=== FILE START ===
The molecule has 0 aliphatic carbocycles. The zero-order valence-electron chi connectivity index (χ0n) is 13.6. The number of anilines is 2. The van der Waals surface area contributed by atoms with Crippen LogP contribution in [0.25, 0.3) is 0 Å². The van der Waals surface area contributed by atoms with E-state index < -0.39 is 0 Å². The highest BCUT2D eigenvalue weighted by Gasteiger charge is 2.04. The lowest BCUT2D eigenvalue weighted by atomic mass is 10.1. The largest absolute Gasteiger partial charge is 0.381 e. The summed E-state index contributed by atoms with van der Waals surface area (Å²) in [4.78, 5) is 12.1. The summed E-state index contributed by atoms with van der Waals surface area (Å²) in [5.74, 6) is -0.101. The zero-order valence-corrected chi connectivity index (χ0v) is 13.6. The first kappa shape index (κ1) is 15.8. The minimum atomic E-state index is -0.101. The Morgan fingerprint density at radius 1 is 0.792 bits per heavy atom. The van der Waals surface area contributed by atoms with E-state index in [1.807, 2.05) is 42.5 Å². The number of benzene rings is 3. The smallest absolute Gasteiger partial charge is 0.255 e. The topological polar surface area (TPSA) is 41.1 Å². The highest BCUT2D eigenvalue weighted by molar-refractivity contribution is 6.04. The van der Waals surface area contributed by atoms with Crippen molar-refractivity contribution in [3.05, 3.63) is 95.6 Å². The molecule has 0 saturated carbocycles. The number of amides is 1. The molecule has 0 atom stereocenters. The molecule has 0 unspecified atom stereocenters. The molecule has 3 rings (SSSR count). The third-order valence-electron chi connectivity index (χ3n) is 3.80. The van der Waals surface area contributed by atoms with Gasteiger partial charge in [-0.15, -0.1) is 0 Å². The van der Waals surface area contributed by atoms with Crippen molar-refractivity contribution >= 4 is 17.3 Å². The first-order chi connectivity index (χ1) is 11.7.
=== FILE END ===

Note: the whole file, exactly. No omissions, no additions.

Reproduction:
The molecule has 0 aliphatic carbocycles. The zero-order valence-electron chi connectivity index (χ0n) is 13.6. The number of anilines is 2. The van der Waals surface area contributed by atoms with Crippen LogP contribution in [0.25, 0.3) is 0 Å². The van der Waals surface area contributed by atoms with E-state index < -0.39 is 0 Å². The highest BCUT2D eigenvalue weighted by Gasteiger charge is 2.04. The lowest BCUT2D eigenvalue weighted by atomic mass is 10.1. The largest absolute Gasteiger partial charge is 0.381 e. The summed E-state index contributed by atoms with van der Waals surface area (Å²) in [4.78, 5) is 12.1. The summed E-state index contributed by atoms with van der Waals surface area (Å²) in [5.74, 6) is -0.101. The zero-order valence-corrected chi connectivity index (χ0v) is 13.6. The first kappa shape index (κ1) is 15.8. The minimum atomic E-state index is -0.101. The Morgan fingerprint density at radius 1 is 0.792 bits per heavy atom. The van der Waals surface area contributed by atoms with E-state index in [1.807, 2.05) is 42.5 Å². The number of benzene rings is 3. The smallest absolute Gasteiger partial charge is 0.255 e. The topological polar surface area (TPSA) is 41.1 Å². The highest BCUT2D eigenvalue weighted by molar-refractivity contribution is 6.04. The van der Waals surface area contributed by atoms with Crippen molar-refractivity contribution in [3.05, 3.63) is 95.6 Å². The molecule has 0 saturated carbocycles. The number of amides is 1. The molecule has 0 atom stereocenters. The molecule has 0 unspecified atom stereocenters. The molecule has 3 rings (SSSR count). The third-order valence-electron chi connectivity index (χ3n) is 3.80. The van der Waals surface area contributed by atoms with Gasteiger partial charge in [-0.15, -0.1) is 0 Å². The van der Waals surface area contributed by atoms with Crippen molar-refractivity contribution >= 4 is 17.3 Å². The first-order chi connectivity index (χ1) is 11.7.